PURPOSE An abnormally high rate of coccydynia following lumbar fusion (CLF) has been reported, but not explained. We tried to define the risk and to establish why lumbar fusion should be followed by coccydynia. BACKGROUND DATA A protocol for the investigation of the coccyx has been described, involving lateral films with the patient standing and then sitting in the painful position. This investigation showed two major causes (48.8% of cases) of coccydynia seen in the sitting position only: posterior luxation of the coccyx (reduced when standing), and hypermobility in flexion. These two causes were seen in different patients, as shown by a recent series of 208 cases (Table). In the other cases, patients had normal coccygeal mobility when sitting, with the coccyx usually flexed. This series showed that the body mass index (BMI) was related to certain angles that reflected the way patients were sitting down and positioning their coccyx. A high BMI was associated with low degree of pelvic rotation when sitting down, and with a high coccygeal angle of incidence; and vice versa. The type of lesion was a function of the angle of incidence (Table). The risk of post-traumatic coccydynia was a function of the degree of pelvic rotation. With a high degree of rotation, the coccyx tucks itself in under the pelvis on sitting down, and is thus protected. With a low degree of pelvic rotation, the coccyx remains posterior and vertical, and is thus exposed to external trauma and to repetitive sitting stress microtrauma. METHODS Of 380 patients with chronic coccydynia examined since 1992, 11 (2.9%) had CLF. In nine cases, the condition had appeared within 3 months after surgery, without any associated low-back pain. In two cases, coccygodynia was made markedly worse by fusion. The results of the patients’ radiological examination were compared with those of a control group of 208 patients without CLF. Statistical Analysis Proportions were compared using the chi squared test. Comparisons of several means were performed using ANOVA or t-tests, as appropriate. A significance level of p<0.05 was used. RESULTS Frequency According to health authority estimates, the rate of lumbar fusions in France is 0.05% of the adult population. Thus, the relative risk of CLF is 58 (p<0.0001). None of the CLF patients had a history of local trauma (vs 33.6% of the controls, p=0.02). Fusion is not, therefore, associated with a higher rate of a fall on the coccyx. Lesions Nine patients (82%) had hypermobility; one patient (9%) had posterior luxation; and one (9%) had normal mobility; this pattern was different from the one found in the control group, where the respective rates were 27.6%, 21.2%, and 51.2% (p<0.0001). BMI and angles In the CLF group, the BMI (22.8±3.5) and the coccygeal angle of incidence (21°±25) did not differ greatly from the values seen in the controls with the same lesions (24.4±4.4, p=0.23; and 24.8°+20, p=0.17, respectively). However, the degree of pelvic rotation was very much lower in the CLF group (24.4°±7.6 vs 42.6°±13.2, p=0.01), showing that lumbopelvic rotation had been blocked by fusion. CONCLUSION CLF patients constitute a homogeneous group with the following features: no history of causative trauma; major limitation of sagittal pelvic rotation; and predominance of hypermobility as the cause of coccygeal pain. Lumbar fusion increases the risk of coccydynia, since it limits pelvic rotation on sitting down. This means that (1) the coccyx will not tuck itself completely under the pelvis in the sitting position, and will therefore be exposed to repetitive sitting stress microtrauma; and (2) the stiff lumbosacral junction will transfer the sitting-down stress onto the coccyx. The low angle of coccygeal incidence further exposes the coccyx to hyperflexion in case of microtrauma.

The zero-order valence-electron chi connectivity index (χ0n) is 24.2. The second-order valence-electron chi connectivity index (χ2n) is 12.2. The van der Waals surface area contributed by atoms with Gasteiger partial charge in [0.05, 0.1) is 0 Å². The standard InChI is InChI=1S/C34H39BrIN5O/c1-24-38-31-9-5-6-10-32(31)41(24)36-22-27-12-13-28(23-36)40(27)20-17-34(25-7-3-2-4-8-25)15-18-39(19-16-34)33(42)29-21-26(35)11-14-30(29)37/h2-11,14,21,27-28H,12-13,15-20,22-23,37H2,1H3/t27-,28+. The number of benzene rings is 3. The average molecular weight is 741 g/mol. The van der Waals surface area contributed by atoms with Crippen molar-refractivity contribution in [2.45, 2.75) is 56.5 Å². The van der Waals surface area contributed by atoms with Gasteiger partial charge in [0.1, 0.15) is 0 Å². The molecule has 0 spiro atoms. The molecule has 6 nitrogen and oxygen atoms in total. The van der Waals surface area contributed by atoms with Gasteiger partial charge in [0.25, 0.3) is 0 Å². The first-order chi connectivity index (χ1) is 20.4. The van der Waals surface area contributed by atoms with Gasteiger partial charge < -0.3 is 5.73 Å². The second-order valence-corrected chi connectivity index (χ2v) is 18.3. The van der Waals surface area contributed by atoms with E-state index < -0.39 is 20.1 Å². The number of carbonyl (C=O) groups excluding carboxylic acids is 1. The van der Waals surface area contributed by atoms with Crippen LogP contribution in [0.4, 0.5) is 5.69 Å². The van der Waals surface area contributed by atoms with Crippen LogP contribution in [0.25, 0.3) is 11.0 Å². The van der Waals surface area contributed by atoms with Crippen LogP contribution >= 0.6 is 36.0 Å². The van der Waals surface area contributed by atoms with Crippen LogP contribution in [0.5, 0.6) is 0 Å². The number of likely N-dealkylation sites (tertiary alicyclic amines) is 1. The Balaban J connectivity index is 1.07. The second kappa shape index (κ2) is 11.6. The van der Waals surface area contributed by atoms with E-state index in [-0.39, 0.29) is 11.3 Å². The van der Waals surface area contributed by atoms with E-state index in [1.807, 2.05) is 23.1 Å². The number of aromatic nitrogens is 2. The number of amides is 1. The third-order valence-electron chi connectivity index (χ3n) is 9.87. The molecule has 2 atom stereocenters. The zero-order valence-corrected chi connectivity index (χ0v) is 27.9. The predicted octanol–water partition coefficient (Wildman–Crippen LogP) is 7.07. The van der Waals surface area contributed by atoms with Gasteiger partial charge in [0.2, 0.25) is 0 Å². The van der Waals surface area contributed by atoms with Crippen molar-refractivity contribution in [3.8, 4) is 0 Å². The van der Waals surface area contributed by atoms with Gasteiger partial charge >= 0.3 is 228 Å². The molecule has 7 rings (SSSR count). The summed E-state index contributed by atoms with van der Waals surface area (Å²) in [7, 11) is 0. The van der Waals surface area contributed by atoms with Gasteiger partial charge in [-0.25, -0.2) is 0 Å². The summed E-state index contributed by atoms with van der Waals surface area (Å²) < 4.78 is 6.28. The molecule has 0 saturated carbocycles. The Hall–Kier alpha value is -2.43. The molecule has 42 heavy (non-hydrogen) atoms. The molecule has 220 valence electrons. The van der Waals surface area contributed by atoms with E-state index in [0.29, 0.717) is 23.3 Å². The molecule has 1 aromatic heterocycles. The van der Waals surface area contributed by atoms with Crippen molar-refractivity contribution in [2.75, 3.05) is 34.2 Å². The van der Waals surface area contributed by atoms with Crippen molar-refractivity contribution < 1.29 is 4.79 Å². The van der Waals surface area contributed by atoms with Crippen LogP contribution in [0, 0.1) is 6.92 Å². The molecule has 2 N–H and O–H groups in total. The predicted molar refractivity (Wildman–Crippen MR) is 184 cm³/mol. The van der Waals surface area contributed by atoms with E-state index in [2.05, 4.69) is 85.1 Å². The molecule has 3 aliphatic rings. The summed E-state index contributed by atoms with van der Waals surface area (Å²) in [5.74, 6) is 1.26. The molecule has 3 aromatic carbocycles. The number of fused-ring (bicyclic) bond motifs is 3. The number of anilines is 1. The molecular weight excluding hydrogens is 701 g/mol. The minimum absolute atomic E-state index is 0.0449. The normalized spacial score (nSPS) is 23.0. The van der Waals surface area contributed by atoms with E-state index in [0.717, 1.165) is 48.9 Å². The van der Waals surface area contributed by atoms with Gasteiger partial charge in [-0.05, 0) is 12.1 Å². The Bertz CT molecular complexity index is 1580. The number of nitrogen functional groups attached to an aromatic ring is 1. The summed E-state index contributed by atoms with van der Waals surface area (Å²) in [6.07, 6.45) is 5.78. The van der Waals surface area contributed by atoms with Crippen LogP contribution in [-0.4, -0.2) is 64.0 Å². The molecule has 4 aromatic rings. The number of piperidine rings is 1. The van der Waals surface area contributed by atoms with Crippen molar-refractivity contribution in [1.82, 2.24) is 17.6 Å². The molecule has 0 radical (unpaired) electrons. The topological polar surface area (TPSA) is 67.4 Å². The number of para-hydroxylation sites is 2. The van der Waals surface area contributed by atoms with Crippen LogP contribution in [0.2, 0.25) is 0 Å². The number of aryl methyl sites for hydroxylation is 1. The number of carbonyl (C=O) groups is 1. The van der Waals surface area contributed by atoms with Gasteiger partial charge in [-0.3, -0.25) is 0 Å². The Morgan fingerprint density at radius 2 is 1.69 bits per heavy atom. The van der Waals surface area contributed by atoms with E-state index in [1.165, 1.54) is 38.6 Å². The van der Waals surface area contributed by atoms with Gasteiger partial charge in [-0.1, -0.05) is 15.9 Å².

Standardized radiologic protocol for the study of common coccygodynia and characteristics of the lesions observed in the sitting position. Clinical elements differentiating luxation, hypermobility, and normal mobility